In Ministry Of Utmost Happiness, Arundhati lines up icons of modern India like crows on wire (who just pry and conspire). Prime Ministers (past and present), anti-corruption leaders, social workers, no one is spared. The book, that has probably lived with India's most talked-about writer for more than two decades, can easily be your guide to the many socio-political realities of 21st Century India. In his review, Jerry Pinto calls it "an important novel, an interesting one, seriously flawed yes, but ambitious in a way that will make many of us want to punish it and the author." 

Roy is no stranger to punishment. She lives in a nation where a section of people vocally talk about tying her to a bonnet of a jeep and using her as a human shield. She is the de-facto conscience-keeper of the country. She is also India's favourite effigy to be burned. 

Source: b'Source :Hamish Hamilton UK and Penguin India\xc2\xa0'

Yet there is almost breathless excitement surrounding Arundhati Roy's first novel after the subversive, game-changing debut, 1997's God Of Small Things. Tantalising excerpts of the novel have revealed that the one of the main characters of the book is a free-spirited hijra, Anjum. She is a "clown without a circus, queen without a palace—she let the hurt blow through her branches like a breeze and used the music of her rustling leaves as balm to ease the pain."  When you ask her about Anjum, Roy is quick to point out that she is not a "stereotypical signifier" of the diverse community. 

In an exclusive interview with ScoopWhoop news, Roy talks about her first novel in twenty years and reminds us how we are also a nation of "people who have brought the broken shards of their hearts together and are trying to create a mended heart".

How did Anjum come to you? Clearly, she is a creation of exhausting research, can you tell us a bit about it? 

The question of “research” has come up a lot around the character of Anjum. Quite honestly, I’m a little saddened by this question. Because it is never asked about other characters— for example nobody asks if I researched Men, or Intelligence officers in order to write the character of Biplab Dasgupta aka Garson Hobart. So there are two assumptions being made here— first that Anjum is a sort of stereotypical “signifier” of a whole, very diverse community of people who used to be called Hijras, and second, that she is different from other human beings and is outside the ambit of the human understanding, or empathy that has created all the other folks in the book and can only be constructed out of “research.” But she’s not a signifier—she’s she. Very particular. Very individual. Utterly unique.

Those who have read The God of Small Things and have appreciated the way you have played with language in it, will notice how this book is told almost like a fable. It's starker. Do you agree?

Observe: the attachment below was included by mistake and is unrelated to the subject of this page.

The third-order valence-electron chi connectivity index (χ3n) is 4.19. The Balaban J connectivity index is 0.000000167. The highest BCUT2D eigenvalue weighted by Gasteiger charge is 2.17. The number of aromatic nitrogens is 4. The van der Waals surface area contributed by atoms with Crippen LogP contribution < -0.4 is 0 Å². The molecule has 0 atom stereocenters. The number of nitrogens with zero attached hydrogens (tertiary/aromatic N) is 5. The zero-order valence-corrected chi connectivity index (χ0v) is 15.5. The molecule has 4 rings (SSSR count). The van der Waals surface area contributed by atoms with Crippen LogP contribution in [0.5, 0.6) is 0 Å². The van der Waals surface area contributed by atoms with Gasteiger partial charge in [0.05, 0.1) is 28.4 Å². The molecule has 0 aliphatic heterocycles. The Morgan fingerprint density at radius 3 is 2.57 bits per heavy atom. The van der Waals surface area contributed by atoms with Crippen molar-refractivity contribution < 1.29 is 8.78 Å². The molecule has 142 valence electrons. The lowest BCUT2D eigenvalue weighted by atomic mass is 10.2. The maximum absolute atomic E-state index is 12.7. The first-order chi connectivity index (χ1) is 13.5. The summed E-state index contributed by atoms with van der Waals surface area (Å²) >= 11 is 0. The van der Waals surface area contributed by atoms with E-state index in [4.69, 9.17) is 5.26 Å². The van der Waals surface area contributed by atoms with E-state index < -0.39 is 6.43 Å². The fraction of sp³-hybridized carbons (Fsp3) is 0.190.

Yes you’re right. The language is different. It’s a different book. And the language is particular to it. Also The Ministry contains many languages, many cadences—Hindi, Urdu, Sanskrit, Kashmiri, Malayalam, Telugu. I used to joke that I’d say “The Ministry of Utmost Happiness” translated from the original by Arundhati Roy.

Source: b'The Ministry Of Utmost Happiness: By Arundhati Roy, Hamish Hamilton, 445 pages, Rs599'

In both GOST and Ministry... you tell stories of those in the fringes but you choose never to sentimentalise them. How do you strike the balance? 

The God of Small Things is about a family with a broken heart. The Ministry is about people who have been ground down and driven out of the mainstream who bring the broken shards of their hearts together and try to create a mended heart. You cannot really attempt to create a balance in some external, artificial way. It’s instinct.

Ministry... will also be read by a generation of Indians who don't know or don't care about Emergency, Ayodhya or even Godhra. It will be subjected to relentless, half-baked scrutiny of right wing trolls. Were you conscious of that when you were writing this book?

Yes of course. If it is read, they will read about all that. And maybe they will care. Who knows? I don’t think my critics will come only from the right-wing. It won’t be that simple. And that’s as it always has been. And it’s fine and good.

Source: b'Photo Credit: Mayank Austen Soofi\xc2\xa0'

 Who is your favourite character from the book?

I cannot have a favourite. All of them have been lavished with attention—and don’t forget the animals, the vultures, the weevils, the crows, Payal the mare, the Gibbon from Borneo, the Nicaraguan Jaguar, the spotted owlet with exquisite manners. The Ministry is as much an animal book as it is a human book. And the animals wonder at humans who read it and don’t even notice them.

 In a recent interview, you have said that what a Paresh Rawal or an Anupam Kher says about you doesn't bother you because you know that there is still a large number of Indians who see the rationality in your arguments. That is reflected in your book, the hope that there is still hope. How do you still keep that burning in these tiring times?

Can you leave out this question? Because I haven’t said anything about them in any interview. I wouldn’t.

What advice will you give to a first-time Arundhati Roy reader?

I’m really terrible at giving advice.